As mentioned in a previous post, I have been doing some reading around the causes and consequences of the two world wars, with special reference to Austria. Margaret MacMillan’s Six months that Changed the World describes the Paris peace conference of 1919; for anyone wanting to understand where the modern world came from this is essential reading. I would also recommend Martyn Whittock’s A Brief History of the Third Reich, an accessible account of the effect on ordinary Germans of Hitler’s regime.
Most poignant though, is Stefan Zweig’s book, Die Welt von Gestern--The World of Yesterday. Zweig was one of the most well-known writers of the 1920s and 1930s, translated into many languages and widely read, although not so much in Britain. He was acquainted with many of the great authors and musicians of the period and wrote the libretto for one of Richard Strauss’s operas. A personal friend of Sigmund Freud, he brought Salvador Dali to see the founder of psychoanalysis in his final days in London. But Zweig was an Austrian Jew, and in Hitler’s Reich he was, in modern parlance, cancelled. His books were banned, and burned, and his Austrian citizenship was taken away. He was made stateless.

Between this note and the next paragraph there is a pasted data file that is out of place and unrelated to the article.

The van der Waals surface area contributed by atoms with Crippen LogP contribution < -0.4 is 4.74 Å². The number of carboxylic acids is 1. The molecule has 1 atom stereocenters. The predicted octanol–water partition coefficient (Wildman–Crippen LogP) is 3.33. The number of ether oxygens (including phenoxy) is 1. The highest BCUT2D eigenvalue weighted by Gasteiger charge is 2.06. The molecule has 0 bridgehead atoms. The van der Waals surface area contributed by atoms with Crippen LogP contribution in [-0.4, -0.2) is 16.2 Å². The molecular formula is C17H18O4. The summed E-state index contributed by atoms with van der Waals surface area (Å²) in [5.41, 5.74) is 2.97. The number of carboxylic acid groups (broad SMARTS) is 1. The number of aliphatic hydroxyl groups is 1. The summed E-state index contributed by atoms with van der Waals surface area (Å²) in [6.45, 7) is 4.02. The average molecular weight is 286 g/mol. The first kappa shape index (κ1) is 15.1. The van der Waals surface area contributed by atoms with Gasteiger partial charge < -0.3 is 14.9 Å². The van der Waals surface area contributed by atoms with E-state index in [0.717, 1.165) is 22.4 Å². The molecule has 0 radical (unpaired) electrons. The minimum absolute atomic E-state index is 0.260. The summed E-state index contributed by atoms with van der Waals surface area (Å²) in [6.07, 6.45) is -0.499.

The World of Yesterday is a memoir of Zweig’s early life in the late nineteenth century until 1940 or thereabouts. It is particularly valuable as a first-hand account of life in Vienna before and immediately after the great war. His description of life for Jews later on under the Nazis was written before the advent of the extermination camps. It is still harrowing enough, like the hateful rule forbidding his eighty-four year old mother from resting on a park bench in Vienna because of her race. Zweig left Austria for England in 1934 anticipating what was coming.
For me though, one aspect of Zweig’s book that quite unexpectedly resonates with today, was his analysis of the nationalist madness in many European countries that accompanied the outbreak of the first war. He wrote:
The most peaceful and the most good-natured [people] were intoxicated with the smell of blood. Friends ... changed overnight into fanatical patriots.
He wrote an article ‘To Friends Abroad’ in which he stated that:
In direct and blunt contrast to the accustomed fanfares of hate ... I would remain loyal to them so that, at the very first opportunity, we might again collaborate in the reconstruction of European culture.
He commented on the power of the word:
In the first [war] the word still had power. It had not yet been done to death by the organization of lies, by “propaganda” ...
Recognize any of this? I too have told ‘friends abroad’, in France, Italy, Holland, Germany, and Austria that in spite of the xenophobia poisoning aspects of life in Britain, a good number of us would like, in the future, to ‘collaborate in the reconstruction of European culture...’ I just hope they didn’t see some of the vicious and shameful anti-German comments on Twitter following the recent football match.
Welcome to the Mirli Books blog written by Peter Maggs